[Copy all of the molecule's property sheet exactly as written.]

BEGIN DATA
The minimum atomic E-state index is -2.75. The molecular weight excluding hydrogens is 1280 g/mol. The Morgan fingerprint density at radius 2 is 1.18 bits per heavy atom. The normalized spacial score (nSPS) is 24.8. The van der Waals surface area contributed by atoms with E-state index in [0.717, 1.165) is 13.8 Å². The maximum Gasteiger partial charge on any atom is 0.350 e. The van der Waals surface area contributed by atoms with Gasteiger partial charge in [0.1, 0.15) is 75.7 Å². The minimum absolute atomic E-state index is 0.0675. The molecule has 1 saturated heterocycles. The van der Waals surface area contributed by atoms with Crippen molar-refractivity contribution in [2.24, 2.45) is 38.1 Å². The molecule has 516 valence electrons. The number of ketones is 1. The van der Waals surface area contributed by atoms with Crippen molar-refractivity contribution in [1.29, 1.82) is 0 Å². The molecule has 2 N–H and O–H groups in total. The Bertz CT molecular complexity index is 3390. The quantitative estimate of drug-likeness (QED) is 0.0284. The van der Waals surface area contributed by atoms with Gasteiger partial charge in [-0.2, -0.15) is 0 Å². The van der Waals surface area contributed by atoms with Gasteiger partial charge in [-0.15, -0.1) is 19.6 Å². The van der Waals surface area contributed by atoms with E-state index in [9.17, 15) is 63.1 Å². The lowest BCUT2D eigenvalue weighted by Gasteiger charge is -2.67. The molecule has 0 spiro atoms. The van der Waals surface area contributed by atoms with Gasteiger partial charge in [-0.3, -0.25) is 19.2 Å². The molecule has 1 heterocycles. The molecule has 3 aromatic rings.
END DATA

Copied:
The minimum atomic E-state index is -2.75. The molecular weight excluding hydrogens is 1280 g/mol. The Morgan fingerprint density at radius 2 is 1.18 bits per heavy atom. The normalized spacial score (nSPS) is 24.8. The van der Waals surface area contributed by atoms with E-state index in [0.717, 1.165) is 13.8 Å². The maximum Gasteiger partial charge on any atom is 0.350 e. The van der Waals surface area contributed by atoms with Gasteiger partial charge in [0.1, 0.15) is 75.7 Å². The minimum absolute atomic E-state index is 0.0675. The molecule has 1 saturated heterocycles. The van der Waals surface area contributed by atoms with Crippen molar-refractivity contribution in [2.24, 2.45) is 38.1 Å². The molecule has 516 valence electrons. The number of ketones is 1. The van der Waals surface area contributed by atoms with Crippen molar-refractivity contribution in [1.29, 1.82) is 0 Å². The molecule has 2 N–H and O–H groups in total. The Bertz CT molecular complexity index is 3390. The quantitative estimate of drug-likeness (QED) is 0.0284. The van der Waals surface area contributed by atoms with Gasteiger partial charge in [-0.2, -0.15) is 0 Å². The van der Waals surface area contributed by atoms with Gasteiger partial charge in [-0.15, -0.1) is 19.6 Å². The van der Waals surface area contributed by atoms with E-state index in [9.17, 15) is 63.1 Å². The lowest BCUT2D eigenvalue weighted by Gasteiger charge is -2.67. The molecule has 0 spiro atoms. The van der Waals surface area contributed by atoms with Gasteiger partial charge in [-0.3, -0.25) is 19.2 Å². The molecule has 1 heterocycles. The molecule has 3 aromatic rings.